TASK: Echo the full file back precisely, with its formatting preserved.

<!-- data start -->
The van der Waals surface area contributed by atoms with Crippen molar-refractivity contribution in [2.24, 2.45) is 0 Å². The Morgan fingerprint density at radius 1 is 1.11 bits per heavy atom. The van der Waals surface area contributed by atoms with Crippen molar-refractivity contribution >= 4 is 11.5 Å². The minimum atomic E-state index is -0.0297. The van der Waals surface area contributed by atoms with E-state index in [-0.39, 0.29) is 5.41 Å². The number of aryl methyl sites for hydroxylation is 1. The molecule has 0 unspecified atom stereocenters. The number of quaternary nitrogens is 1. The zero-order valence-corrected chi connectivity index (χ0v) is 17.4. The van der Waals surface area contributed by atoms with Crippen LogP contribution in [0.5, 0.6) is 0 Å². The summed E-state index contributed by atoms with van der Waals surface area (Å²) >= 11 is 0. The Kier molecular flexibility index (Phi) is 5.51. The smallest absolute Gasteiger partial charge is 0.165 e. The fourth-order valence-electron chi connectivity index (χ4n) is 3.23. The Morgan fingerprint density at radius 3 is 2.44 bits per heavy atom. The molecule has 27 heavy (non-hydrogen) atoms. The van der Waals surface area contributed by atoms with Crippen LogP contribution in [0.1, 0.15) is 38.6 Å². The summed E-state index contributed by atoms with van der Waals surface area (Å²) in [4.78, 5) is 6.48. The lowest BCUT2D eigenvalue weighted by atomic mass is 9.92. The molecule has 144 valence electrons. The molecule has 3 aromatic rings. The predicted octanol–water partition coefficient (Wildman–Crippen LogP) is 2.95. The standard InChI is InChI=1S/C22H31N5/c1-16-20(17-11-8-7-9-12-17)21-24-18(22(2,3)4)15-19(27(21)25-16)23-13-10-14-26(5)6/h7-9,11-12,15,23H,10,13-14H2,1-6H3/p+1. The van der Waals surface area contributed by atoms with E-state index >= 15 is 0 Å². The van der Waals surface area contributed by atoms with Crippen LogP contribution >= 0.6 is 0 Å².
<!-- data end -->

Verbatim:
The van der Waals surface area contributed by atoms with Crippen molar-refractivity contribution in [2.24, 2.45) is 0 Å². The Morgan fingerprint density at radius 1 is 1.11 bits per heavy atom. The van der Waals surface area contributed by atoms with Crippen molar-refractivity contribution >= 4 is 11.5 Å². The minimum atomic E-state index is -0.0297. The van der Waals surface area contributed by atoms with E-state index in [-0.39, 0.29) is 5.41 Å². The number of aryl methyl sites for hydroxylation is 1. The molecule has 0 unspecified atom stereocenters. The number of quaternary nitrogens is 1. The zero-order valence-corrected chi connectivity index (χ0v) is 17.4. The van der Waals surface area contributed by atoms with Crippen LogP contribution in [0.5, 0.6) is 0 Å². The summed E-state index contributed by atoms with van der Waals surface area (Å²) >= 11 is 0. The Kier molecular flexibility index (Phi) is 5.51. The smallest absolute Gasteiger partial charge is 0.165 e. The fourth-order valence-electron chi connectivity index (χ4n) is 3.23. The Morgan fingerprint density at radius 3 is 2.44 bits per heavy atom. The molecule has 27 heavy (non-hydrogen) atoms. The van der Waals surface area contributed by atoms with Crippen LogP contribution in [0.1, 0.15) is 38.6 Å². The summed E-state index contributed by atoms with van der Waals surface area (Å²) in [4.78, 5) is 6.48. The lowest BCUT2D eigenvalue weighted by atomic mass is 9.92. The molecule has 144 valence electrons. The molecule has 3 aromatic rings. The predicted octanol–water partition coefficient (Wildman–Crippen LogP) is 2.95. The standard InChI is InChI=1S/C22H31N5/c1-16-20(17-11-8-7-9-12-17)21-24-18(22(2,3)4)15-19(27(21)25-16)23-13-10-14-26(5)6/h7-9,11-12,15,23H,10,13-14H2,1-6H3/p+1. The van der Waals surface area contributed by atoms with E-state index >= 15 is 0 Å². The van der Waals surface area contributed by atoms with Crippen LogP contribution >= 0.6 is 0 Å².